Never been in, but walked past it a lot of times on my way into Pompey. But saying that, my first posting was Chatham

Last edited 1 year ago by farouk
Daniel
Daniel
1 year ago
Reply to  farouk

Posted to Chatham? I’m sorry for your loss…

Monkey spanker
Monkey spanker
1 year ago
Reply to  farouk

What is the big P on the deck for?
Remind the pilots to put it in park mode🙈

Thomas Camies
Thomas Camies
1 year ago
Reply to  Monkey spanker

For Prince of Wales, Queen Elizabeth has Q on the deck.

simon alexander
simon alexander
1 year ago
Reply to  Monkey spanker

so you don’t land on E by mistake

Monkey spanker
Monkey spanker
1 year ago

The HMS queen Elizabeth carrier has a Q on the deck. That explains the P on prince of Wales.
What did they do on the invincible class as 2 of there names began with an I

Monkey spanker
Monkey spanker
1 year ago
Reply to  Monkey spanker

Ahh so the big decks all have a letter on them relating to there name. Everydays a school day

Quentin D63
Quentin D63
1 year ago
Reply to  farouk

Nice photo highlighting one of the empty 30mm/RWS mount positions…still. My rant, but there looks like sufficient room for a RAM launcher there synchronised with the Phalanx’s and possibly another forward on the starboard side. Okay, rant over.

Monkey spanker
Monkey spanker
1 year ago
Reply to  Quentin D63

The question would be is how does RAM (rolling airframe missile) operate? Could it be loaded by a contractor at the start of deployment and run without needing any maintenance? Does it require any more skills than a phalanx mount to operate it?
If say it could be loaded and the missiles don’t need to be touched for 1-5 years then maybe.
If it requires trained personnel to operate on the carrier then it’s a new system and that will cost and take time.
I like RaM as an extra layer and it’s compact.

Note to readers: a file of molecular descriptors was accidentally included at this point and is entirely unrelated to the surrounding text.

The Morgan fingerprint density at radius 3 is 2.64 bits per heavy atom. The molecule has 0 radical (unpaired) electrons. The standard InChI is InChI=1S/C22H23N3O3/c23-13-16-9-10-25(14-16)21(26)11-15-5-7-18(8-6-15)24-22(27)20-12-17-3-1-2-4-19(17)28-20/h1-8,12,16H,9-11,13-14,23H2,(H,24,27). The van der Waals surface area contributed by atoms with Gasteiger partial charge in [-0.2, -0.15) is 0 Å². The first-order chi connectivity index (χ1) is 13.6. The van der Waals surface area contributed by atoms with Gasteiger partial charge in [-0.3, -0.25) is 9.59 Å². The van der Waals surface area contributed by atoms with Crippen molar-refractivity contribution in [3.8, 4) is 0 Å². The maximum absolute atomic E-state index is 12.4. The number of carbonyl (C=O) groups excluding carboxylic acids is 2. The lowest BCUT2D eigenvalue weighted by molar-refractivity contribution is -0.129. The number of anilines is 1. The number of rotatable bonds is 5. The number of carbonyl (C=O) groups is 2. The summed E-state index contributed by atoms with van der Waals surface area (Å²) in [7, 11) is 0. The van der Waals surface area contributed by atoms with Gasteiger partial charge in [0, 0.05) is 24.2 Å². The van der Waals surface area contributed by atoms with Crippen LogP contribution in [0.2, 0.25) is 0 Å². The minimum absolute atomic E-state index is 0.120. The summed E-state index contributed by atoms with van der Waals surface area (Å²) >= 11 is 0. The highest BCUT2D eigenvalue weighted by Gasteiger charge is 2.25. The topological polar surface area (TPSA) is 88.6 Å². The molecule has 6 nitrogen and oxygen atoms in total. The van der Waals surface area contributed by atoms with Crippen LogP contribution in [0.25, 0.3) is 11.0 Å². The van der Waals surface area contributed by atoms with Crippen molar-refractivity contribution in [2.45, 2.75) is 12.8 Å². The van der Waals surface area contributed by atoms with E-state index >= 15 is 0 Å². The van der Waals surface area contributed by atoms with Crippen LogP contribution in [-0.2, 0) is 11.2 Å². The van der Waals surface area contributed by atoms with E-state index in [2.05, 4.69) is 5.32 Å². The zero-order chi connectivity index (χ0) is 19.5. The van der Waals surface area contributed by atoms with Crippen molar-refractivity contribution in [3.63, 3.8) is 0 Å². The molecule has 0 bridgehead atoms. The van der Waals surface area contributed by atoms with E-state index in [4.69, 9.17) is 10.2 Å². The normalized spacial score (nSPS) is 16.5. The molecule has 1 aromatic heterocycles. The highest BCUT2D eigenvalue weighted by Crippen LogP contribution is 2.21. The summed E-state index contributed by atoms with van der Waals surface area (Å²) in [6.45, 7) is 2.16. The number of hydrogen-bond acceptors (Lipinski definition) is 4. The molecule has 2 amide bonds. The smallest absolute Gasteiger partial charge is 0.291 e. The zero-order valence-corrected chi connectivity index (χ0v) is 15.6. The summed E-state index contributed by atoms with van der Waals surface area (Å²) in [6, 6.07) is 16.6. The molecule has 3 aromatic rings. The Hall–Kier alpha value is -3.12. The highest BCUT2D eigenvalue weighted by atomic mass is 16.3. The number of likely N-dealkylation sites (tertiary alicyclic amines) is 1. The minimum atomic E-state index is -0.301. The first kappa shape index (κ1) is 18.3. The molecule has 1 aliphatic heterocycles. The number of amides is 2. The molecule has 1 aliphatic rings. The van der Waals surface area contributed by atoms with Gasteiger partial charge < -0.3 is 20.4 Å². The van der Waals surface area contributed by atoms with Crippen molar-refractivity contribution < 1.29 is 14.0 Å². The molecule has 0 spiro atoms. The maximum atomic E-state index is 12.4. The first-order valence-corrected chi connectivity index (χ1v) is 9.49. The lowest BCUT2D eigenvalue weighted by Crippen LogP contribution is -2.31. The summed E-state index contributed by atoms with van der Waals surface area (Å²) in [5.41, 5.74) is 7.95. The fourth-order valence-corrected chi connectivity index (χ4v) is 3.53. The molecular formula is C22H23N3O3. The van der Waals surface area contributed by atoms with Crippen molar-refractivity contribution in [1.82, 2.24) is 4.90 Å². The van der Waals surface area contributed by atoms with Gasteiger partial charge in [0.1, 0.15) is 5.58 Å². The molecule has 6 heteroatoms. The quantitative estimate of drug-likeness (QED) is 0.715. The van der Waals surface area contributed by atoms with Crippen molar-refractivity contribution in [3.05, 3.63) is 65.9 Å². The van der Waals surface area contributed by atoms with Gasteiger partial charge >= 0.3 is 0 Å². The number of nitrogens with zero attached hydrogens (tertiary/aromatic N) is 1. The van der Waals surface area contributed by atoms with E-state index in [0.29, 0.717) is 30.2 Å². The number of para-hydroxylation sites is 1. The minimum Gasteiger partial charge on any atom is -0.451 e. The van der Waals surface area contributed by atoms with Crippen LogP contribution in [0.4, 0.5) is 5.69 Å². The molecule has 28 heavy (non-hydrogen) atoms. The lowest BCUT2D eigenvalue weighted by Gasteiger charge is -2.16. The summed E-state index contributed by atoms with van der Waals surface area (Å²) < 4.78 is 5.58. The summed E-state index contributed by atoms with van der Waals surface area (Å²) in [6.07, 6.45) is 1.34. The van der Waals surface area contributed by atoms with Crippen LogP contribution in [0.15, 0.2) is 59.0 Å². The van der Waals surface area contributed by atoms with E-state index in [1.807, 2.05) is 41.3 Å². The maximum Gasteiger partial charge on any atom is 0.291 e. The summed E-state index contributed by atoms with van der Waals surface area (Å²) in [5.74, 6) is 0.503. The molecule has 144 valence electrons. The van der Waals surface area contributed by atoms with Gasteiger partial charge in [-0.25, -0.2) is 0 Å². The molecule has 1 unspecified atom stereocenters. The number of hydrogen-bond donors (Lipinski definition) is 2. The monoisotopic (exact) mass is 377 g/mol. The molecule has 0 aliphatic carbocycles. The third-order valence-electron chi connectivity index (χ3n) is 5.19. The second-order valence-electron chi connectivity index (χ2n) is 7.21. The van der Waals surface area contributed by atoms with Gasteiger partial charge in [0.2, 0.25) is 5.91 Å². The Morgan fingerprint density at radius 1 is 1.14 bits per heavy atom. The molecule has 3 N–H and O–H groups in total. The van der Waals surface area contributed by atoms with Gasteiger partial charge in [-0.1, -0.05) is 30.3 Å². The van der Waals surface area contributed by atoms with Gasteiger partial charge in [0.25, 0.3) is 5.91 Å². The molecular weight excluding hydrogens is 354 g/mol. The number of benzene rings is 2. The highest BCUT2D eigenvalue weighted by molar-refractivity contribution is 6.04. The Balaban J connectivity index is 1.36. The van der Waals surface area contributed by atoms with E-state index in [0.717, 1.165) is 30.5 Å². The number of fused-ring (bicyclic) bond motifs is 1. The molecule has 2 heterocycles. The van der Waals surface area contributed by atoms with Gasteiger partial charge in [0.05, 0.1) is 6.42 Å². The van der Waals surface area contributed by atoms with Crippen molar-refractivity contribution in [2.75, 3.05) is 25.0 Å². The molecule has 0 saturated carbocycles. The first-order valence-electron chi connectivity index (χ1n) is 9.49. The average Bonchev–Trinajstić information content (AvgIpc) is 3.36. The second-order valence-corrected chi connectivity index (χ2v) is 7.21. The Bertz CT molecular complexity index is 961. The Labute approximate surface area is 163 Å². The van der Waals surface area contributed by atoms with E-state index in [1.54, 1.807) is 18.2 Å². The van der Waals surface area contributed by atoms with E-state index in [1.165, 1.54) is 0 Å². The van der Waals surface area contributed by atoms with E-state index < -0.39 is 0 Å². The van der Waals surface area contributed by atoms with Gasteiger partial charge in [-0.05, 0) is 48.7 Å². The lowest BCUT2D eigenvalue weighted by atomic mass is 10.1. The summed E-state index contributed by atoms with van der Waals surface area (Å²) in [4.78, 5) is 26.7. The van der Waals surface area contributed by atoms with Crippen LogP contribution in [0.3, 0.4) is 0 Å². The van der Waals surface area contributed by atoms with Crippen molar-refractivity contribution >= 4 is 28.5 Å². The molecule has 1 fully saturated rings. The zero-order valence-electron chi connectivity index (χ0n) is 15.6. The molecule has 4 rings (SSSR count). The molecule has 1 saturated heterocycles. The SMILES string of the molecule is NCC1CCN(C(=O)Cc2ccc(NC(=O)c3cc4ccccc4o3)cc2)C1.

Quentin D63
Quentin D63
1 year ago
Reply to  Monkey spanker

Hi MS, I can’t answer this very well. I’m assuming that there’s got to be some commonality with the Phalanx system and its suppliers but yes, involving actual missiles is another level above. I think all the RN RFAs could do with a launcher too if not a 12 x CAMM set up. Aren’t these capital ships absolutely worth it!? The fleet needs them to operate globally and especially in a CSG.

Quentin D63
Quentin D63
1 year ago
Reply to  Quentin D63

I think it’s Raytheon as the manufacturer.
The Turkish RAM is called the LEVENT. I tried to copy some pics but failed…

Quentin D63
Quentin D63
1 year ago
Reply to  Paul T

Hi Paul, pun accepted! Yes, I had read about the trials on HMS York, but ok’d options things can be revisited and the QE carriers didn’t exist back then. The RAM setup, whether the 11 or 21 configuration are still widely used by many navies so this is surely a pretty big tick that it is still suitable for current and future scenarios. Even Turkey has produced its own version of the 21 launcher, I remember its name. I don’t know if any ship launched SAMs are reloadable at sea so maybe they’re all limited in this. I’d like to… Read more »

Quentin D63
Quentin D63
1 year ago
Reply to  Quentin D63
  • ok’d…old
ChariotRider
ChariotRider
1 year ago
Reply to  farouk

There is also a really nice picture on Navy Lookout.

The wake on that picture suggested that only the port shaft is turning as does this picture. Navy Lookout speculated that the problem was with the starboard shaft…

Cheers CR

Daniele Mandelli
Daniele Mandelli
1 year ago
Reply to  farouk

Wow, agreed!

Robert Franklin
Robert Franklin
1 year ago
Reply to  farouk

These are things ya really oughta check before you let her out.

David Steeper
David Steeper
1 year ago

😫😫😀

Supportive Bloke
Supportive Bloke
1 year ago
Reply to  David Steeper

Ideal ship, planes, tanks, missiles and radars never break and need fixing…..honest guv……the Russians have weapons nobody else’s has: they never work even on a good day.

David Steeper
David Steeper
1 year ago

😂😂

John Stott
John Stott
1 year ago

Time to sell it.

Sean
Sean
1 year ago
Reply to  John Stott